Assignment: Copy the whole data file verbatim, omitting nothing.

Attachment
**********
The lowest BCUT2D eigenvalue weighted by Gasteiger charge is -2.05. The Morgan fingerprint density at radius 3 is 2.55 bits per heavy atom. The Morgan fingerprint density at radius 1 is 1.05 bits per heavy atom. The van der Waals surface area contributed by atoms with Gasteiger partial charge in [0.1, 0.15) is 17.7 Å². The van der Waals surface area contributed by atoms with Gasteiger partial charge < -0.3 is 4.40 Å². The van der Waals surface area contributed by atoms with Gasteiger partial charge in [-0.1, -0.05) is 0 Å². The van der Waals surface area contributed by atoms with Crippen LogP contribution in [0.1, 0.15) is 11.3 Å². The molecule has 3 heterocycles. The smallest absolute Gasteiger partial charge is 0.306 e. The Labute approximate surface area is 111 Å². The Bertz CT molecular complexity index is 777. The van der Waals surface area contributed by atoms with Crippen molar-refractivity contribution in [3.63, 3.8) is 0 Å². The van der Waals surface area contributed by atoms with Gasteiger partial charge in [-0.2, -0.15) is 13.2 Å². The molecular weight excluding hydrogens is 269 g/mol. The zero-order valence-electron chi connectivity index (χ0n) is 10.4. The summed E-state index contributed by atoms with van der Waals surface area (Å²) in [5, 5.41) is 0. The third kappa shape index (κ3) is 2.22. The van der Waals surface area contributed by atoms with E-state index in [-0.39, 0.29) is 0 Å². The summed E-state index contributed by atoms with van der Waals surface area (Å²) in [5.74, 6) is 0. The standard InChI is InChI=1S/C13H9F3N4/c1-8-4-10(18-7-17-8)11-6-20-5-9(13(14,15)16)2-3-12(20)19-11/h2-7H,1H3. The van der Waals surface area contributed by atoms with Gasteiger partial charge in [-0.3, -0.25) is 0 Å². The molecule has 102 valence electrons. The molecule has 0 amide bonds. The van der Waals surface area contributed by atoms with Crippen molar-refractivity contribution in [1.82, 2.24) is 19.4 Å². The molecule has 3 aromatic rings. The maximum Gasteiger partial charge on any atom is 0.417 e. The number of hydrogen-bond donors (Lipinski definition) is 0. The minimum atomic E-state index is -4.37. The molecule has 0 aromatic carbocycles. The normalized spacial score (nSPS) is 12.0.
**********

The lowest BCUT2D eigenvalue weighted by Gasteiger charge is -2.05. The Morgan fingerprint density at radius 3 is 2.55 bits per heavy atom. The Morgan fingerprint density at radius 1 is 1.05 bits per heavy atom. The van der Waals surface area contributed by atoms with Gasteiger partial charge in [0.1, 0.15) is 17.7 Å². The van der Waals surface area contributed by atoms with Gasteiger partial charge < -0.3 is 4.40 Å². The van der Waals surface area contributed by atoms with Gasteiger partial charge in [-0.1, -0.05) is 0 Å². The van der Waals surface area contributed by atoms with Crippen LogP contribution in [0.1, 0.15) is 11.3 Å². The molecule has 3 heterocycles. The smallest absolute Gasteiger partial charge is 0.306 e. The Labute approximate surface area is 111 Å². The Bertz CT molecular complexity index is 777. The van der Waals surface area contributed by atoms with Crippen molar-refractivity contribution in [3.63, 3.8) is 0 Å². The van der Waals surface area contributed by atoms with Gasteiger partial charge in [-0.2, -0.15) is 13.2 Å². The molecular weight excluding hydrogens is 269 g/mol. The zero-order valence-electron chi connectivity index (χ0n) is 10.4. The summed E-state index contributed by atoms with van der Waals surface area (Å²) in [5, 5.41) is 0. The third kappa shape index (κ3) is 2.22. The van der Waals surface area contributed by atoms with E-state index in [-0.39, 0.29) is 0 Å². The summed E-state index contributed by atoms with van der Waals surface area (Å²) in [5.74, 6) is 0. The standard InChI is InChI=1S/C13H9F3N4/c1-8-4-10(18-7-17-8)11-6-20-5-9(13(14,15)16)2-3-12(20)19-11/h2-7H,1H3. The van der Waals surface area contributed by atoms with Gasteiger partial charge in [-0.3, -0.25) is 0 Å². The molecule has 102 valence electrons. The molecule has 0 amide bonds. The van der Waals surface area contributed by atoms with Crippen molar-refractivity contribution in [1.82, 2.24) is 19.4 Å². The molecule has 3 aromatic rings. The maximum Gasteiger partial charge on any atom is 0.417 e. The number of hydrogen-bond donors (Lipinski definition) is 0. The minimum atomic E-state index is -4.37. The molecule has 0 aromatic carbocycles. The normalized spacial score (nSPS) is 12.0.